• Socially - we meet and exchange goods and services with people we know (probably nearby) and in the process build and strengthen social connections and communities
  • Economically - the goods we exchange have economic value, and the longer those goods circulate in the "material world" the more value they provide for their users and society
  • Environmentally - large amounts of energy were used to create these items, by keeping them circulating, we're improving our EROI and preventing the introduction of indigestible post-human waste into the biosphere
Up next, the the social elements of the circular economy.

Wednesday, February 08, 2012

Using What Appears to be Useless

What the heck do you do with these?
I'm going to ask you to bear with me on something that is probably NOT remotely part of your consciousness - what the heck can you do with a few thousand used Wolfgang Puck coffee pod wrappers?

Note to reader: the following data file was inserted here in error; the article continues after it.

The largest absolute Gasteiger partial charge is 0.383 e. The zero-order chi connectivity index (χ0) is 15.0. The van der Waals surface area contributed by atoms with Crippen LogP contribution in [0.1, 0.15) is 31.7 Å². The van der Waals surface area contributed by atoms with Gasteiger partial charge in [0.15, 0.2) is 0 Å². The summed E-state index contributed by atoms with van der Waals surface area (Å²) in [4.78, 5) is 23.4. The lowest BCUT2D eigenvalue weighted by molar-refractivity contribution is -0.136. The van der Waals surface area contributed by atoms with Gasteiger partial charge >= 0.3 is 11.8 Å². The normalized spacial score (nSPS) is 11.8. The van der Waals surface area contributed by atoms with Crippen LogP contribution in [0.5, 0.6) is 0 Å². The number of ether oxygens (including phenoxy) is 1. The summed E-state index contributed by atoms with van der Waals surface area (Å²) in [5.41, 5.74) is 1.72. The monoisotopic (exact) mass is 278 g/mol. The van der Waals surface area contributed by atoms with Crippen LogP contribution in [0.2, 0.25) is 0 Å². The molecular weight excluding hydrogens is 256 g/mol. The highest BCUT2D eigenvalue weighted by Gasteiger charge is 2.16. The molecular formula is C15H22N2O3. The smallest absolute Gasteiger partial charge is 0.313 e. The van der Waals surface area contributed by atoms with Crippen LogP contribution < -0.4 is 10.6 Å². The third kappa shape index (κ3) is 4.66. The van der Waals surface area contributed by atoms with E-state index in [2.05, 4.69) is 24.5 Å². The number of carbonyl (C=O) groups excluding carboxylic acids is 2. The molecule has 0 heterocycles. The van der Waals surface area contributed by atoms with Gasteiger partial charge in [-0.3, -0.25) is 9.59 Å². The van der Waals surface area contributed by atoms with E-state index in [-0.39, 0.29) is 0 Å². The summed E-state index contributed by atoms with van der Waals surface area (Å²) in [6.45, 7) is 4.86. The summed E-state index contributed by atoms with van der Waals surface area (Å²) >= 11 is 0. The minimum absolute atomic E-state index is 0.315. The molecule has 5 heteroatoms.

Yes, that is correct, coffee pod wrappers.

You know what I'm talking about.  It may not be coffee pod wrappers for you, maybe it's baby food jars, or those little cardboard thermal wrap things that come with certain brands of coffee, or used bicycle inner tubes, or used coffee bean bags, or the crinkly wrapping paper that comes with takeout, or something completely different.  Things you look at and say "what a waste...why are we sending thousands of these a year to a landfill".  Sure, some of these items may be recycled - hopefully lots of them are - and there are things that cannot be recycled, and/or might have more value if they were kept in the material world and not broken back down and remade into something completely different.  After all, "recycling" (which is really downcycling at times as an item is make into something of lesser value) requires energy of some sort right?

OK, you may not be obsessing about this kind of stuff, but when you stop and think about it for a few minutes does it really make sense to bury something in the ground after we've invested who knows how much energy to pull it out of the ground and make it into something useful?